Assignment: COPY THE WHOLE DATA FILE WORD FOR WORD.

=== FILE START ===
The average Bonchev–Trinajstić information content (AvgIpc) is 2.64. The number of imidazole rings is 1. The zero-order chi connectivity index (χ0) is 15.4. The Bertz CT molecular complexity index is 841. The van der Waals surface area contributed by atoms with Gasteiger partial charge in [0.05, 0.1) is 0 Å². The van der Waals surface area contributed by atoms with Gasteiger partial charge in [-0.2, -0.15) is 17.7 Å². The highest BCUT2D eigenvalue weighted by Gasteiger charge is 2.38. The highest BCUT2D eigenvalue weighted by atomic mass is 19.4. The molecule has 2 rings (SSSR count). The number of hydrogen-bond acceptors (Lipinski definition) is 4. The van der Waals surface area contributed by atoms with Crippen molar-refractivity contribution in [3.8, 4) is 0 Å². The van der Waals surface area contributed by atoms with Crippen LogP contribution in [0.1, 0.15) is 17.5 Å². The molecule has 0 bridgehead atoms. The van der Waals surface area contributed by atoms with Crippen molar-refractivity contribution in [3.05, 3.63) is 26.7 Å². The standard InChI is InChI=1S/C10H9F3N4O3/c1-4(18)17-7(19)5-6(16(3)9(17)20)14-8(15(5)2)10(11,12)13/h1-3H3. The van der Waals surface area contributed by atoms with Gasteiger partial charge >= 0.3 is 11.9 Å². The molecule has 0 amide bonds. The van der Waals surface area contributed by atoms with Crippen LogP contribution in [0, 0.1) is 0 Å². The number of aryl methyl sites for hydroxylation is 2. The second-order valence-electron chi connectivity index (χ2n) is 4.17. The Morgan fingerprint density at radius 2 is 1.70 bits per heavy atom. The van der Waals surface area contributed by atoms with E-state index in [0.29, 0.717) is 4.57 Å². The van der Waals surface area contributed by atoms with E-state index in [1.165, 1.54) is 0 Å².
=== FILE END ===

The average Bonchev–Trinajstić information content (AvgIpc) is 2.64. The number of imidazole rings is 1. The zero-order chi connectivity index (χ0) is 15.4. The Bertz CT molecular complexity index is 841. The van der Waals surface area contributed by atoms with Gasteiger partial charge in [0.05, 0.1) is 0 Å². The van der Waals surface area contributed by atoms with Gasteiger partial charge in [-0.2, -0.15) is 17.7 Å². The highest BCUT2D eigenvalue weighted by Gasteiger charge is 2.38. The highest BCUT2D eigenvalue weighted by atomic mass is 19.4. The molecule has 2 rings (SSSR count). The number of hydrogen-bond acceptors (Lipinski definition) is 4. The van der Waals surface area contributed by atoms with Crippen molar-refractivity contribution in [3.8, 4) is 0 Å². The van der Waals surface area contributed by atoms with Crippen LogP contribution in [0.1, 0.15) is 17.5 Å². The molecule has 0 bridgehead atoms. The van der Waals surface area contributed by atoms with Crippen molar-refractivity contribution in [3.05, 3.63) is 26.7 Å². The standard InChI is InChI=1S/C10H9F3N4O3/c1-4(18)17-7(19)5-6(16(3)9(17)20)14-8(15(5)2)10(11,12)13/h1-3H3. The van der Waals surface area contributed by atoms with Gasteiger partial charge >= 0.3 is 11.9 Å². The molecule has 0 amide bonds. The van der Waals surface area contributed by atoms with Crippen LogP contribution in [0, 0.1) is 0 Å². The number of aryl methyl sites for hydroxylation is 2. The second-order valence-electron chi connectivity index (χ2n) is 4.17. The Morgan fingerprint density at radius 2 is 1.70 bits per heavy atom. The van der Waals surface area contributed by atoms with E-state index in [0.29, 0.717) is 4.57 Å². The van der Waals surface area contributed by atoms with E-state index in [1.165, 1.54) is 0 Å².